Acknowledgments

The authors would like to thank Ministry of Science and Tech- nology (Taipei, Taiwan, R.O.C.) and China Medical University (Taichung, Taiwan, R.O.C.) for supporting this work (MOST-104- 2320-B-039-017, CMU102-ASIA-14, CMU103-ASIA-10).

Specific author contributions

YTL and WSH conceived for the study, participated in its design, and drafted the manuscript. YTL performed animal studies and plotted data figures. HYT and MML performed data analysis. YFC wrote the paper, helped to draw figures and revised the manuscript. HYT revised the manuscript.

Conflict of interest statement

The authors wish to disclose no conflicts of interest.

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All Tables

Table 1

The effects of paeoniflorin on the concentration of monoamines and their metabolites in the cerebral cortex of anesthetic rats with microdialysis.

Table 2

The effects of paeoniflorin on the concentration of monoamines and their metabolites in the corpus striatum of anesthetic rats with microdialysis.

Table 3

Effects of paeoniflorin (PF, 96 mg, i.c.v.) on the content of monoamines and their metabolites of the brain in mice.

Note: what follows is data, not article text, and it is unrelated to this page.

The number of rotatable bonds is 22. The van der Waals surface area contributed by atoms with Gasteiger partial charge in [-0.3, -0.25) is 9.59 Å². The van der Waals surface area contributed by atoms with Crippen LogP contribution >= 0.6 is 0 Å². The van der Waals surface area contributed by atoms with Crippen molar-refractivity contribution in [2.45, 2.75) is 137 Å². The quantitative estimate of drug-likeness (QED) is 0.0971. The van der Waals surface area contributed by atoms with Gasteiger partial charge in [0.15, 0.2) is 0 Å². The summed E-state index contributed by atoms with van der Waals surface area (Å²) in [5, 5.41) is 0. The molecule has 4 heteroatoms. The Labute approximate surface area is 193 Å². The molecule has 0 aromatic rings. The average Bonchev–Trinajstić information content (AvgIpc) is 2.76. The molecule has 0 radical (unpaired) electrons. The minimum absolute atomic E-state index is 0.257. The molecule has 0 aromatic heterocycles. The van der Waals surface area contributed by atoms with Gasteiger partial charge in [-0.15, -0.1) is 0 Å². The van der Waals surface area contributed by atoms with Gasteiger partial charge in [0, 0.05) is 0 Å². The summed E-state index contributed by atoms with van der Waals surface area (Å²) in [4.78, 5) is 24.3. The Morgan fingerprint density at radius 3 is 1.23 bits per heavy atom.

All Figures

thumbnail Fig. 1

Microdialysis setup for the anesthetized rat. (1) Microdialysis syringe pump, (2) Microdialysis probe placed into the brain, (3) Stereotaxic instrument, (4) Fraction collector, (5) Temperature controller, (6) High-performance liquid chromatography/electrochemical detector (HPLC/ECD), (7) Chromatography chart. (This figure is a slightly modified adaptation of the picture of CMA product catalog with permission of the CMA representative, Anatech Co., LTD., in Taipei).

In the text
thumbnail Fig. 2

The analysis of a mixed standard solution of monoamines and their metabolites with chromatogram of high-performance liquid chromatography and an electrochemical detector (HPLC-ECD), and the retention time of each peak. NE: norepinephrine; EPI: epinephrine; DOPAC: 3.4-dihydroxyphenylacetic acid; DA: dopamine; 5-HIAA: 5-hydroxyindoleacetic acid; HVA: homovanillic acid; 5-HT: serotonin.

In the text
thumbnail Fig. 3

Multiple Regression curve. (Upper): Analytical data for the seven standards in the HPLC-ECD. X and y represent the concentration of the standard (μmol/L) and the peak current (μA), respectively. (Lower): Concentrations and AUC of the seven standards.

In the text
thumbnail Fig. 4

Effect of paeoniflorin (PF) on the content of monoamines and their metabolites with microdialysis of anesthetic rats in the cerebral cortex. Data are shown as mean ± S.E. (n = 8); * P < 0.05, ** P < 0.01 compared with control.

In the text
thumbnail Fig. 5

Effect of paeoniflorin (PF) on the content of monoamines and their metabolites with microdialysis of anesthetic rats in the corpus striatum. Data are shown as mean ± S.E. (n = 8); * P < 0.05, ** P < 0.01, *** P < 0.001

In the text